Coen Brothers' True Grit: Now with 25 percent more grit

Joel and Ethan Coen's remake presents a revisionist perspective on the Western genre

Joel and Ethan Coen's remake of True Grit sets up a showdown between the Duke and the Dude. Western icon John Wayne won his Best Actor Oscar in 1969 for playing ornery U.S. Marshal Reuben "Rooster" Cogburn. In keeping with the Coen brothers' harsher vision of the frontier, Jeff Bridges plays Cogburn as a seedy, hard-drinking wreck with a thicket of beard and a gargling voice.

Cogburn fits the vengeful requirements of teenage Mattie Ross (Hailee Steinfeld), who hires him to track the no-good varmint (Josh Brolin) who killed her father. Steinfeld gives Mattie determination beyond her years — whether she's facing horse traders or gunslingers, she won't take "Git!" for an answer. She protests when Cogburn teams with LaBeouf (Matt Damon), a preening popinjay of a Texas Ranger also seeking the outlaw. Damon amusingly plays LaBeouf as quick with a gun but slow on the uptake, though he eventually lives up to his inflated self-image.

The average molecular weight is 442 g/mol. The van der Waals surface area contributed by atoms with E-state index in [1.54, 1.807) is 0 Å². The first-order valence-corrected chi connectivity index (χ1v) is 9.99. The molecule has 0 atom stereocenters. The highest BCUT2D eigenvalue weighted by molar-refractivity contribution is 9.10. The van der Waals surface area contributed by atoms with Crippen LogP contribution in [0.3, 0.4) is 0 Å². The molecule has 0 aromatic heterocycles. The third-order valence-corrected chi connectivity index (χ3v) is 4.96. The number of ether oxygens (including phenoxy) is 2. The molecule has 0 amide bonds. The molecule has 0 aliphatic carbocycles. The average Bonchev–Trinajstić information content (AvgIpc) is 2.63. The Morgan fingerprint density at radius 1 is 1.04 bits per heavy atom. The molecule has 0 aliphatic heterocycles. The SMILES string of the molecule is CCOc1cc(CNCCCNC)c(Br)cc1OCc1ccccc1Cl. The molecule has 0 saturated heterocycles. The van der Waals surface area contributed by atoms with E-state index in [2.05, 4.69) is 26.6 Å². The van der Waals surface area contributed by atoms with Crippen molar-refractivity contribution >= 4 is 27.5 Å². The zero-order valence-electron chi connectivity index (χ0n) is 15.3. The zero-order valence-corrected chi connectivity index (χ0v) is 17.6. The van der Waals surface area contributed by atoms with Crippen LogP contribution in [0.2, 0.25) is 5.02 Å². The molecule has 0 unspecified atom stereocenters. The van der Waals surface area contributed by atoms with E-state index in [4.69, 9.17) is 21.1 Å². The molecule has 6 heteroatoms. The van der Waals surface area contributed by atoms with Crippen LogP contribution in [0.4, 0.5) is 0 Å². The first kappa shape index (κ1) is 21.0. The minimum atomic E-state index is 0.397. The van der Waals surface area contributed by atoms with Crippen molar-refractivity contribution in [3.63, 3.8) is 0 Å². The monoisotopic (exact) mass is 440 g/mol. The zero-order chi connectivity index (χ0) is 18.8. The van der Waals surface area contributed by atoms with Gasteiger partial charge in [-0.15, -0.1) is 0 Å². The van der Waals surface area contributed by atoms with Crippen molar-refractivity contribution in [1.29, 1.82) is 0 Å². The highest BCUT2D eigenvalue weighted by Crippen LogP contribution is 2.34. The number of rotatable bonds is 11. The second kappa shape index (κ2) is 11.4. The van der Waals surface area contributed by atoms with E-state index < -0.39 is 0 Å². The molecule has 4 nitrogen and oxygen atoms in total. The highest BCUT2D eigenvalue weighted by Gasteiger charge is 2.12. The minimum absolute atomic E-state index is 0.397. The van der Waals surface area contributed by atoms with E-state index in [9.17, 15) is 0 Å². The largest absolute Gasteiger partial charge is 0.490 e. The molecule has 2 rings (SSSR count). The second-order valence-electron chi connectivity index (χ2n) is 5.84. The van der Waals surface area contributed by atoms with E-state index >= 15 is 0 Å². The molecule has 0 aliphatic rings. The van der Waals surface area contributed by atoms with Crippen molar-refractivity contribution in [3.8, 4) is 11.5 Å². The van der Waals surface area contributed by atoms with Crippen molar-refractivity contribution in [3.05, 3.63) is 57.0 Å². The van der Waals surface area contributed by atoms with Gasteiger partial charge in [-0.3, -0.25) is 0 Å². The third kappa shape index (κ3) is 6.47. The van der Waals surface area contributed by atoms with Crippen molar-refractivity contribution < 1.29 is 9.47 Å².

The new Grit presents a revisionist perspective on the Western genre by seizing on moments of casual brutality and downright weirdness. In the film's vision of "the territories," dead bodies can be commodities; white people exhibit breezy racism; and a bearskin-clad mountain man can emerge from the brush and ask if the travelers need any "doctorin'." When various ambushes and shoot-outs erupt, the violence tends to be sudden and catastrophic.

The Coens mine plenty of humor in their mismatched heroes' interplay and the semi-archaic dialogue from Charles Portis' original novel. True Grit exudes more confidence than the Coen's other remake, The Ladykillers, but still feels like an intellectual exercise from a couple of movie buffs along the lines of Gus Van Sant's shot-by-shot remake of Psycho. The Coen Brothers set such high standards for cinematic excellence that even a wry, compelling Western such as True Grit can feel like a disappointment if it's not a new classic.